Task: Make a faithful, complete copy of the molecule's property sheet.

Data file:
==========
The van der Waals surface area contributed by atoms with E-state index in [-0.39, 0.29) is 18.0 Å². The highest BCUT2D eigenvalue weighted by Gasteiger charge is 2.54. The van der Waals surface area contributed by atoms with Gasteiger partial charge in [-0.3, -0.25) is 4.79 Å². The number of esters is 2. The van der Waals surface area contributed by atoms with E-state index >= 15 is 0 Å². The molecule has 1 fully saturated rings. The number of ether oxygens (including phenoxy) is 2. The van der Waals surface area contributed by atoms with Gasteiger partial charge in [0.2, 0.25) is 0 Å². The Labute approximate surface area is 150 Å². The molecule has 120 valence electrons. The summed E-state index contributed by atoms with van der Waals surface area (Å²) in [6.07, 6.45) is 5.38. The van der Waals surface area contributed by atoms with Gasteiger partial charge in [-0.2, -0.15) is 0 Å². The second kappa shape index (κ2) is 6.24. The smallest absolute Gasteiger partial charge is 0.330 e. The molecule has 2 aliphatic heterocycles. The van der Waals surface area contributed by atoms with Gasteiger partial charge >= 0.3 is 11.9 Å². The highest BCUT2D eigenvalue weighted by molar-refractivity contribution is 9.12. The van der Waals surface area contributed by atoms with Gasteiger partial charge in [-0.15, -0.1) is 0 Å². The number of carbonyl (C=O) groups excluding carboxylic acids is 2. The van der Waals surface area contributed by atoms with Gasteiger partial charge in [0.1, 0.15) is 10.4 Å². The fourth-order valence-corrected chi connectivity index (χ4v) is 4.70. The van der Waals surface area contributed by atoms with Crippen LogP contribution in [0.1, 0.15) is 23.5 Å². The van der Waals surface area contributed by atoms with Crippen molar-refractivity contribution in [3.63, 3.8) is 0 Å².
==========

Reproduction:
The van der Waals surface area contributed by atoms with E-state index in [-0.39, 0.29) is 18.0 Å². The highest BCUT2D eigenvalue weighted by Gasteiger charge is 2.54. The van der Waals surface area contributed by atoms with Gasteiger partial charge in [-0.3, -0.25) is 4.79 Å². The number of esters is 2. The van der Waals surface area contributed by atoms with E-state index >= 15 is 0 Å². The molecule has 1 fully saturated rings. The number of ether oxygens (including phenoxy) is 2. The van der Waals surface area contributed by atoms with Gasteiger partial charge in [0.2, 0.25) is 0 Å². The Labute approximate surface area is 150 Å². The molecule has 120 valence electrons. The summed E-state index contributed by atoms with van der Waals surface area (Å²) in [6.07, 6.45) is 5.38. The van der Waals surface area contributed by atoms with Gasteiger partial charge in [-0.2, -0.15) is 0 Å². The second kappa shape index (κ2) is 6.24. The smallest absolute Gasteiger partial charge is 0.330 e. The molecule has 2 aliphatic heterocycles. The van der Waals surface area contributed by atoms with Gasteiger partial charge >= 0.3 is 11.9 Å². The highest BCUT2D eigenvalue weighted by molar-refractivity contribution is 9.12. The van der Waals surface area contributed by atoms with Gasteiger partial charge in [-0.15, -0.1) is 0 Å². The number of carbonyl (C=O) groups excluding carboxylic acids is 2. The van der Waals surface area contributed by atoms with Gasteiger partial charge in [0.1, 0.15) is 10.4 Å². The fourth-order valence-corrected chi connectivity index (χ4v) is 4.70. The van der Waals surface area contributed by atoms with Crippen LogP contribution in [0.1, 0.15) is 23.5 Å². The van der Waals surface area contributed by atoms with Crippen molar-refractivity contribution in [3.63, 3.8) is 0 Å².